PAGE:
But sometimes trying to unite Latinos under one umbrella can prove challenging even within the community, says David Montanez, owner of Las Velas restaurant in Market Square. An American citizen of Mexican heritage, he says it hasn’t been easy to try to get other Mexican restaurant owners together to deal with common problems and goals.

“It’s sort of a cultural thing, I think, that sense of independence,” Montanez says. It might be different if it were an official organization trying to bring them together, he adds, but there’s no such entity in the Pittsburgh area at the moment.

The food at Las Velas is inspired by owner David Montanez' Mexican heritage. Photo by Brian Cohen.

The food at Las Velas is inspired by owner David Montanez’ Mexican heritage. Photo by Brian Cohen.

Montanez opened Las Velas in 2009. A devastating fire in December 2010 shuttered the restaurant for months, but he was able to reopen in the summer of 2011. He credits his loyal customers for helping to bring Las Velas back to life.

“I don’t think we would have made it anywhere but Pittsburgh,” Montanez says. Business has been so good that he recently opened a second restaurant, Madero Cantina, in Murrysville.

For his part, Edgar Alvarez of the award-winning tacos, says the city has improved its support of small businesses, but Latino business owners could do more to further their own community, as well. “We need to learn how to stick together and help each other,” he says.

Here’s the list of the Top Ten “Latinoburgh” businesses and groups, from Cafe con Leche:

Nonprofit: Casa San Jose .

Led by the Sisters of St. Joseph of Baden, Casa San Jose is a center that connects Latinos to resources and services in the community.

Affinity Group: Latin American Cultural Union (LACU) and COESA ­ Brazilian Association .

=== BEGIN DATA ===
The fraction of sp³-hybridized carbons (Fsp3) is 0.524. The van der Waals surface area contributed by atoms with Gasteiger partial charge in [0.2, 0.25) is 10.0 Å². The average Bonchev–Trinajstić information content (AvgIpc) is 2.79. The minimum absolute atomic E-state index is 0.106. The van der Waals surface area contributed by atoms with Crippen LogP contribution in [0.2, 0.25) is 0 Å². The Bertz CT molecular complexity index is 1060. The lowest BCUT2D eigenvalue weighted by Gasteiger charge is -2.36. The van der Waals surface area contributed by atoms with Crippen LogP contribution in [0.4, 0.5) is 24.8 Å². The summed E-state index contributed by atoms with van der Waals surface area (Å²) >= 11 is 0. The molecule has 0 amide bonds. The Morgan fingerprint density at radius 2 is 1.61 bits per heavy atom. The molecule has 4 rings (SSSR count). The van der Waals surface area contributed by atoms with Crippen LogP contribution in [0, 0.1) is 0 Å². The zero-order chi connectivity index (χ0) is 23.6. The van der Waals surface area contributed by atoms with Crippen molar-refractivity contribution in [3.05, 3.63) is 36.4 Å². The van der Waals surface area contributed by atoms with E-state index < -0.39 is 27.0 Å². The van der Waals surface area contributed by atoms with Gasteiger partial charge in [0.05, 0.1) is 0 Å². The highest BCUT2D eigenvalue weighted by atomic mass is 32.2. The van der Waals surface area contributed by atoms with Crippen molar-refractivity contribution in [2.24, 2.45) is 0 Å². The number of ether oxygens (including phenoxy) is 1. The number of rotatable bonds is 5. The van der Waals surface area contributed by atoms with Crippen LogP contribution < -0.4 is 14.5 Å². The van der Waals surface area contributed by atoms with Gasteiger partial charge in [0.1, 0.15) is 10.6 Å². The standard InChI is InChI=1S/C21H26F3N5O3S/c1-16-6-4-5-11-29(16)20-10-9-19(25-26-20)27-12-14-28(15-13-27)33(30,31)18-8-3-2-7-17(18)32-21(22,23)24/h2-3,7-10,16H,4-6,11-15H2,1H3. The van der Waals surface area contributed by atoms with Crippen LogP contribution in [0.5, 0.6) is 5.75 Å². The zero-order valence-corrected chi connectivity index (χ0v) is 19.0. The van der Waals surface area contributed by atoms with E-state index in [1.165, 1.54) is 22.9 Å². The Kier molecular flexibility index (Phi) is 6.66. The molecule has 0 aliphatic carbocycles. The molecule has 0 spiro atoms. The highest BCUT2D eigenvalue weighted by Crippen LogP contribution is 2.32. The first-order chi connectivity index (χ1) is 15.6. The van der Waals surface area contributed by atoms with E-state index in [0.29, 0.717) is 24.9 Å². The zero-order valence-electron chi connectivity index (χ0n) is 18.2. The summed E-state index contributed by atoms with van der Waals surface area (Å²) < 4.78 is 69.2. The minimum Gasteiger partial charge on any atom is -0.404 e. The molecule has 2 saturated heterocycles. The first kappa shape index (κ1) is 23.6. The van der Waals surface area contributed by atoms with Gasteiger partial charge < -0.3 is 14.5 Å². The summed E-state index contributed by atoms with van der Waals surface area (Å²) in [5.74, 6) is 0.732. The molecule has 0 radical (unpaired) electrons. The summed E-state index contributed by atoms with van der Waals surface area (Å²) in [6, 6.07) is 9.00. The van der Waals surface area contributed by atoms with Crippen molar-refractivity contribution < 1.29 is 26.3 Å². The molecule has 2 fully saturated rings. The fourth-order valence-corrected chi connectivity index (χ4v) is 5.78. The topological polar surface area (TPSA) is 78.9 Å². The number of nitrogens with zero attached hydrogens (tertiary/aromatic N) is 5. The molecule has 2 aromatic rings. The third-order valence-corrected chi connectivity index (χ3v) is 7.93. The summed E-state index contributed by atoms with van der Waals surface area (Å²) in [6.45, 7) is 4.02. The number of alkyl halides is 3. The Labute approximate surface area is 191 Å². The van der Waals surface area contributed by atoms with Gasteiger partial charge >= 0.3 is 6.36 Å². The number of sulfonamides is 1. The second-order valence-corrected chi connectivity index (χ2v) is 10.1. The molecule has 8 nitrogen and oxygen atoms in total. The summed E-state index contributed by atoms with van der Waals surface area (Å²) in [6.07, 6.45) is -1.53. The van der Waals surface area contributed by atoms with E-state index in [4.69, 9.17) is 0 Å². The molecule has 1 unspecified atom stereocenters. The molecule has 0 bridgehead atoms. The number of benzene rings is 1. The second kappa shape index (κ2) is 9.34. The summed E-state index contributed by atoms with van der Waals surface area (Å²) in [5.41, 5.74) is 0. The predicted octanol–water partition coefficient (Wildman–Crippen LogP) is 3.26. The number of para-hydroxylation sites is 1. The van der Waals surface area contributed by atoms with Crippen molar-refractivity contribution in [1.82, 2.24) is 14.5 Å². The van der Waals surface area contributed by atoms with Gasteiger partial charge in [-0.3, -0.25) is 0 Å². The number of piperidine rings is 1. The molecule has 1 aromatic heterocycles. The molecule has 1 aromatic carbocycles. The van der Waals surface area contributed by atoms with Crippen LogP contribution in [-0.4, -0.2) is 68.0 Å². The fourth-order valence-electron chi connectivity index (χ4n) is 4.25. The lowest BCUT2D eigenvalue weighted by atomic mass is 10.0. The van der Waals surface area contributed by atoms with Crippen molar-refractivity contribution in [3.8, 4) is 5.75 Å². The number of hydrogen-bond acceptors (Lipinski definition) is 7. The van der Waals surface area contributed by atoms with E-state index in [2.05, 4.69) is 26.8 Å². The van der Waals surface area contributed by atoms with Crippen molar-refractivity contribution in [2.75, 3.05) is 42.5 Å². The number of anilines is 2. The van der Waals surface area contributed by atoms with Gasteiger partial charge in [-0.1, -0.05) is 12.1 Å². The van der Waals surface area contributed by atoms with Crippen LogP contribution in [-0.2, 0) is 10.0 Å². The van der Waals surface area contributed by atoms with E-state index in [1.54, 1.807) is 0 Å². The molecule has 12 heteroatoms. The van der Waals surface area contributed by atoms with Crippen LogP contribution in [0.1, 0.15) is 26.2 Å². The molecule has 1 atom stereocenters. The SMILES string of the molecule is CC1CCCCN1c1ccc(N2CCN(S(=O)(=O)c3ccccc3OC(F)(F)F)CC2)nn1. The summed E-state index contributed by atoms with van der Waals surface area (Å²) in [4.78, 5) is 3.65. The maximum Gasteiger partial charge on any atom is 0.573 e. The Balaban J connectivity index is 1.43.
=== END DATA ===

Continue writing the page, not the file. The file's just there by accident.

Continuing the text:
Through events like seminars and socials, LACU and COESA work to unite Latinos and promote Latino culture around the Pittsburgh area.

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Courtesy COESA.

Thais Vona, assistant director of COESA, says it can be a challenge to meet other Brazilians in Pittsburgh. “I was happy to see the Latinoburgh list, I was surprised there were so many places I had not heard of,” Vona says. She notes that Brazilians face an additional challenge trying to connect with other Latinos because most don’t speak Spanish.

Musician: Machete Kisumontao.

For the past nine years, Machete Kisumontao has entertained Pittsburgh audiences with their unique combination of Puerto Rican and Afro­beat sounds. 

Latin Dance Show: Latina Productions.

Latina Productions’ performances share native Latin American dance and culture throughout the city.

Place to Bring the Kids: Carnegie Science Center .

Science is fun for both children and adults! One of Pittsburgh’s best museums brings together people from all walks of life.

One reason The Carnegie Science Center makes the list is because it’s accessible via the T from Beechview, which has a highly-concentrated Latino population.

Place for Dancing: Las Velas.

Great food and then you can work it off by dancing the night away!

Montanez says the dancing, offered on Saturday nights with no cover charge, is especially popular with women because they know it’s a safe environment. “We don’t let it get too rowdy, and we don’t let people get too drunk,” he says. They’ll have people visiting Pittsburgh from all over the country usually for work, and they come to relax and socialize.

Things to do in Brookline

Las Palmas. Photo by Tracy Certo.

Grocery Store: Las Palmas.

With locations in Oakland, Beechview, Brookline and Washington, Las Palmas has the hard-to-find Latino kitchen essentials and it’s become a destination for many. 

Restaurant: El Milagro.

Owned by a husband and wife duo, El Milagro brings true Oaxacan flavor to Beechview.

Keyla Cook is founder of Feijoada to Go, a Brazilian caterer in Pittsburgh. Photo courtesy Lila Rodrigues.

Keyla Cook is founder of Feijoada to Go, a Brazilian caterer in Pittsburgh. Photo courtesy Lila Rodrigues.

Caterer: Feijoada to Go.

Not only a caterer, but also a pop­-up stand in many markets and festivals across Pittsburgh­. You never know where you might find Feijoada’s taste of Brazil in the Burgh!

Keyla Cook says she wanted to bring authentic Brazilian cuisine to Pittsburgh, and to remind people that “Latino” doesn’t just mean Puerto Rico or Mexico. “There’s a very rich heritage, and Brazil is definitely a big part of it.”

Tacos: Edgar’s Tacos.

Serving street food style, Edgar’s Taco stand in the Strip has been a long-time favorite for delicious tacos.

Alvarez says he opened Edgar’s Tacos in the Strip about seven years ago partly out of a duty he felt to show Pittsburghers what real tacos and quesadillas were supposed to taste like. It took some time to wean them off of the chain restaurant tacos they were used to, he says. But now, he counts Bill Peduto among his regular customers. “The mayor loves my food, he comes here all the time,” Alvarez says. “He’s really good for business, he always tells other people to come here and try the tacos.”